The Rifles Berkshire and Wiltshire Museum
Originally a storehouse for the cathedral; the Rifles museum is now one of the most spiritually active museums in Britain. Staff have seen the figure of a Cavalier and also a ‘grey lady’ within the building and there have been reports of bright lights and significant temperature drops in sealed rooms by paranormal groups carrying out investigations here.
Loud footsteps have been heard in rooms that are empty, but the most spine chilling reports have come from those who have witnessed books being thrown off the bookshelves when there is nobody else in the room.
Staff have also reported noises of someone or something running up and down the stairs at all times of day. One of the more spine chilling events occurred to a member of staff that heard a window being slammed shut below the room they were in. When they went to investigate, only the frame of the window remained, the actual window had been bricked up years ago.
The most dramatic phantoms of the cathedral are a pair of giant white birds, larger than swans, that fly around the spire to announce the death of the bishop or other senior cleric associated with the building. The most notorious sighting occurred in 1885. A certain Miss Moberly was walking across the Cathedral Close when she saw the huge birds wheeling above her. Not knowing of the legend she pointed the strange birds out to a workman who told her of the old story. The event was given its disturbing quality by the fact that Miss Moberly was the daughter of the then bishop, who was grievously ill. The poor girl hurried home, but her father died later that day.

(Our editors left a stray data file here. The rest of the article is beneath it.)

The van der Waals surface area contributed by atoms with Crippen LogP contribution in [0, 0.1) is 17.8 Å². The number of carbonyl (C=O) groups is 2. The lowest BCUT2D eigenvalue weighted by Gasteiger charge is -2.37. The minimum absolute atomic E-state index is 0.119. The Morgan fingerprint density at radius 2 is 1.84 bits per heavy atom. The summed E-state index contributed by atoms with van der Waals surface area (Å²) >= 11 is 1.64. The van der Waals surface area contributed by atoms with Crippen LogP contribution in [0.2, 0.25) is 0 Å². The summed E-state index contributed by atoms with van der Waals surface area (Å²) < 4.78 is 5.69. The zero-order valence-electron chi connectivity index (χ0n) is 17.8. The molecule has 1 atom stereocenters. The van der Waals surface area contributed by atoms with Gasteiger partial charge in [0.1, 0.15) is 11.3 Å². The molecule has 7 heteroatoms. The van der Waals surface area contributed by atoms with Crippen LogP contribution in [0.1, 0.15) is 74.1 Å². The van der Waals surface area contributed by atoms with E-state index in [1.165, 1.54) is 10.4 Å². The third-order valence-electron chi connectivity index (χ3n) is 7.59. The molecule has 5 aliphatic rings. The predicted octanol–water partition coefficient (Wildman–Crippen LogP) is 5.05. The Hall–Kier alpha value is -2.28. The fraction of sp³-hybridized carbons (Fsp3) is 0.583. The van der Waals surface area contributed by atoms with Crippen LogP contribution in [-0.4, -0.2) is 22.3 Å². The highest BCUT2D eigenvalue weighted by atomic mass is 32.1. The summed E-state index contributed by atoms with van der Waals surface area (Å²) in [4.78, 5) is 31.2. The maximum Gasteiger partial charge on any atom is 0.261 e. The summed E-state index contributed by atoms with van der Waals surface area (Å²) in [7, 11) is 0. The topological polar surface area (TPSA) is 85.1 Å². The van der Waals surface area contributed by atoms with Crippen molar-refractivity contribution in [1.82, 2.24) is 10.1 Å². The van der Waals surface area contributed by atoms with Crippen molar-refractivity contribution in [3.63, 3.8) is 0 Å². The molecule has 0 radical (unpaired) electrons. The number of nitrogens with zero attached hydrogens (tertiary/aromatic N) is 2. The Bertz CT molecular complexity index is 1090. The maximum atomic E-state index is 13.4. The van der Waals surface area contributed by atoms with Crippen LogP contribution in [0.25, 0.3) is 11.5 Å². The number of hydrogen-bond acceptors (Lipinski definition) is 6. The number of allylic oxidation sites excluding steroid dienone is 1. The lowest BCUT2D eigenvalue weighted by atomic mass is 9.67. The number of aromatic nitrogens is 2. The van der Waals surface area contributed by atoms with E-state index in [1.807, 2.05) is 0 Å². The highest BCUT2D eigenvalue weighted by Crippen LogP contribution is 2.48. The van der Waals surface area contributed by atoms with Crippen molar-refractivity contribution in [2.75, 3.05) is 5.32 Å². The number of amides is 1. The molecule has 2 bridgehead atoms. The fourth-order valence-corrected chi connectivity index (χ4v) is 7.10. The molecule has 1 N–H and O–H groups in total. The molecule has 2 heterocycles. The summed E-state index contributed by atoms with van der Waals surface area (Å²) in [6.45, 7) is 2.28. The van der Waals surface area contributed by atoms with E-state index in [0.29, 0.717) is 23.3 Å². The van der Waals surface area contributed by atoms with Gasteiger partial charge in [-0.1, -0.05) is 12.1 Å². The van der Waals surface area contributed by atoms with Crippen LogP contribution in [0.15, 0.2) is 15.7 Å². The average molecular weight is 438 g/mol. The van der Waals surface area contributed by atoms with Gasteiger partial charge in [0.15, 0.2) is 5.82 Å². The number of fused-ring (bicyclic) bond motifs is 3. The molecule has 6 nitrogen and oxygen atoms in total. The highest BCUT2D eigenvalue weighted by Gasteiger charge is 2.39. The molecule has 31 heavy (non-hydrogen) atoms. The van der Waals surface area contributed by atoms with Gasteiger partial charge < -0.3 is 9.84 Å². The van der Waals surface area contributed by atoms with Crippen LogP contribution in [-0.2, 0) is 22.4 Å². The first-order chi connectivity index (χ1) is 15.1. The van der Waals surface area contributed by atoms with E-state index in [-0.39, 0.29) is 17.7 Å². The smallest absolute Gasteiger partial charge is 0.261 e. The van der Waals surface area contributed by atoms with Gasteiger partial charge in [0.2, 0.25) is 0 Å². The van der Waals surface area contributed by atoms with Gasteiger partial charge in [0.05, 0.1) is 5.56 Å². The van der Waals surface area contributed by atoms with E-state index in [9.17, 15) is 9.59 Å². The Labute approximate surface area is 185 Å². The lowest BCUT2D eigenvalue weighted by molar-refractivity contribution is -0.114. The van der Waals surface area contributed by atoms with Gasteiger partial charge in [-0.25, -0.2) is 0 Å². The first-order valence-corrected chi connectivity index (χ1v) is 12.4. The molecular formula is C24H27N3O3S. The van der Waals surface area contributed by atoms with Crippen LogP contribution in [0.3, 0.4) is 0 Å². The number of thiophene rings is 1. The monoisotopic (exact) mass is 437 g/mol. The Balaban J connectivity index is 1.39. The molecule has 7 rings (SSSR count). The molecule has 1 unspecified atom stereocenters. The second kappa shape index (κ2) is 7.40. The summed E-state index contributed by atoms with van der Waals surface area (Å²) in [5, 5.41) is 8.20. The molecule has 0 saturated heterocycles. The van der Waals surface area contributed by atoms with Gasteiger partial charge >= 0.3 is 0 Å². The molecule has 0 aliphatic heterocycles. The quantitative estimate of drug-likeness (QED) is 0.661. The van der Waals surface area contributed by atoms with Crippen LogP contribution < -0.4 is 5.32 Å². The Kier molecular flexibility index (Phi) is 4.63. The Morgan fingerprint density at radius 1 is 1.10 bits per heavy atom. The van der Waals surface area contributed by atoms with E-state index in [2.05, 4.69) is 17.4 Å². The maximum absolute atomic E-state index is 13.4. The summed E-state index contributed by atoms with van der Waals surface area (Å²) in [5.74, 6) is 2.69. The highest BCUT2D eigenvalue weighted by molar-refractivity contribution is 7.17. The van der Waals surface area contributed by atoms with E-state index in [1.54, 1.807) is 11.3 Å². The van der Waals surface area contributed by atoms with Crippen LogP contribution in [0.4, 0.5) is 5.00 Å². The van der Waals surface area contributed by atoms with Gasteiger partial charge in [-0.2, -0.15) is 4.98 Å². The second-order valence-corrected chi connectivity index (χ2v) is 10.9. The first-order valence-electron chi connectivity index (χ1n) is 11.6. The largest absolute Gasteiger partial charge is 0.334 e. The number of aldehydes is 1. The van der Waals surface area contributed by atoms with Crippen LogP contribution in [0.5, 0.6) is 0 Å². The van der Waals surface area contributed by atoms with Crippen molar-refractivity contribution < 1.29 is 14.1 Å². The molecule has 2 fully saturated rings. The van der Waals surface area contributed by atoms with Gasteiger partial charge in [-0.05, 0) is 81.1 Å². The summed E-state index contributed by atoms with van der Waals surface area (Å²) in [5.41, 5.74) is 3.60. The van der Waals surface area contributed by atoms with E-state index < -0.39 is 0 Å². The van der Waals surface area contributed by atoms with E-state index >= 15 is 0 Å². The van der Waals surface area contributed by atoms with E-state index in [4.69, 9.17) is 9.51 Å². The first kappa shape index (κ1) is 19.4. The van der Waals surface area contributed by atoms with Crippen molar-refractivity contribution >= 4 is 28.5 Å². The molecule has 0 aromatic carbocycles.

The tomb of Lord Stourton who was involved with a group murder and executed was given a tomb in the cathedral despite his crimes. His noose was placed on the tomb; but taken away years later because it was considered bad taste. However the noose mysteriously appears and has been sighted several times.
The Catherine Wheel now known as The Lodge
Located in Milford Street and now known as “The Lodge” is of intriguing paranormal interest. It is believed that a group of cavaliers were once sat in the Catherine Wheel drinking when one of them became particularly ungodly. He was warned by another that “the devil would take him one day” to which this cavalier replied “Damn me if the devil appeared I would pull his ears”.
At which a clap of thunder occurred; and a large black figure appeared, grabbed the cavalier and flew out of the window with him to never be seen again. The building now appears to be haunted by the vulgar cavalier ghost. It is recorded that foul stenches occur; blood stains appear on the window where he was supposed to have vanished and objects move on their own.
SOPHIE ROSE CLARKE completed her Master’s Degree at Durham University focusing on witchcraft and taboo in Cornwall. She says she has always had a huge interest in the paranormal, demonology and witchcraft throughout the ages.